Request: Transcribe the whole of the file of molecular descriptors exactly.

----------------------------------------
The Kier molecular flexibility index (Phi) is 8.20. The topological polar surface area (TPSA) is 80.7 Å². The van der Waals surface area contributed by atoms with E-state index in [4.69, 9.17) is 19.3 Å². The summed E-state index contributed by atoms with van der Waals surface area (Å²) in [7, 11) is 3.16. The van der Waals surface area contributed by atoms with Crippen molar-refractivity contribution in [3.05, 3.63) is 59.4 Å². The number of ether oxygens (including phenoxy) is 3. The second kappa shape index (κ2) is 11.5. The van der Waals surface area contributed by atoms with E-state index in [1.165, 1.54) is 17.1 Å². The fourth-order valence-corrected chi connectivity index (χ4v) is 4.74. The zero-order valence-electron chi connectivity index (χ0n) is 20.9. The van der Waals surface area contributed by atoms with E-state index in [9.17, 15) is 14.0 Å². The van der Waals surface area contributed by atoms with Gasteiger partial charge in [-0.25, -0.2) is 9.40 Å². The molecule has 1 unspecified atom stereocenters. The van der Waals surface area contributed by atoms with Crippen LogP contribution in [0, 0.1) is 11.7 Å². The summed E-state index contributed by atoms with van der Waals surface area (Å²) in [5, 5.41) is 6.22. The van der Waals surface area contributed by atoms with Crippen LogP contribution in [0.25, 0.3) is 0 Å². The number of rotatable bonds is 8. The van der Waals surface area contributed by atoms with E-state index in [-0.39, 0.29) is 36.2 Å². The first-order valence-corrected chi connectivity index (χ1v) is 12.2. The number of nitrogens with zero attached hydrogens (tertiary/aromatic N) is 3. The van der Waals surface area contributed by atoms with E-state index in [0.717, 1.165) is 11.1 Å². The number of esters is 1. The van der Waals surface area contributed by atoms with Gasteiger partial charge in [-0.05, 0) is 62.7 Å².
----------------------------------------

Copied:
The Kier molecular flexibility index (Phi) is 8.20. The topological polar surface area (TPSA) is 80.7 Å². The van der Waals surface area contributed by atoms with E-state index in [4.69, 9.17) is 19.3 Å². The summed E-state index contributed by atoms with van der Waals surface area (Å²) in [7, 11) is 3.16. The van der Waals surface area contributed by atoms with Crippen molar-refractivity contribution in [3.05, 3.63) is 59.4 Å². The number of ether oxygens (including phenoxy) is 3. The second kappa shape index (κ2) is 11.5. The van der Waals surface area contributed by atoms with E-state index in [1.165, 1.54) is 17.1 Å². The fourth-order valence-corrected chi connectivity index (χ4v) is 4.74. The zero-order valence-electron chi connectivity index (χ0n) is 20.9. The van der Waals surface area contributed by atoms with E-state index in [9.17, 15) is 14.0 Å². The van der Waals surface area contributed by atoms with Gasteiger partial charge in [-0.25, -0.2) is 9.40 Å². The molecule has 1 unspecified atom stereocenters. The van der Waals surface area contributed by atoms with Crippen LogP contribution in [0, 0.1) is 11.7 Å². The summed E-state index contributed by atoms with van der Waals surface area (Å²) in [5, 5.41) is 6.22. The van der Waals surface area contributed by atoms with Crippen LogP contribution in [0.25, 0.3) is 0 Å². The number of rotatable bonds is 8. The van der Waals surface area contributed by atoms with E-state index in [-0.39, 0.29) is 36.2 Å². The first-order valence-corrected chi connectivity index (χ1v) is 12.2. The number of nitrogens with zero attached hydrogens (tertiary/aromatic N) is 3. The van der Waals surface area contributed by atoms with E-state index in [0.717, 1.165) is 11.1 Å². The number of esters is 1. The van der Waals surface area contributed by atoms with Gasteiger partial charge in [-0.05, 0) is 62.7 Å².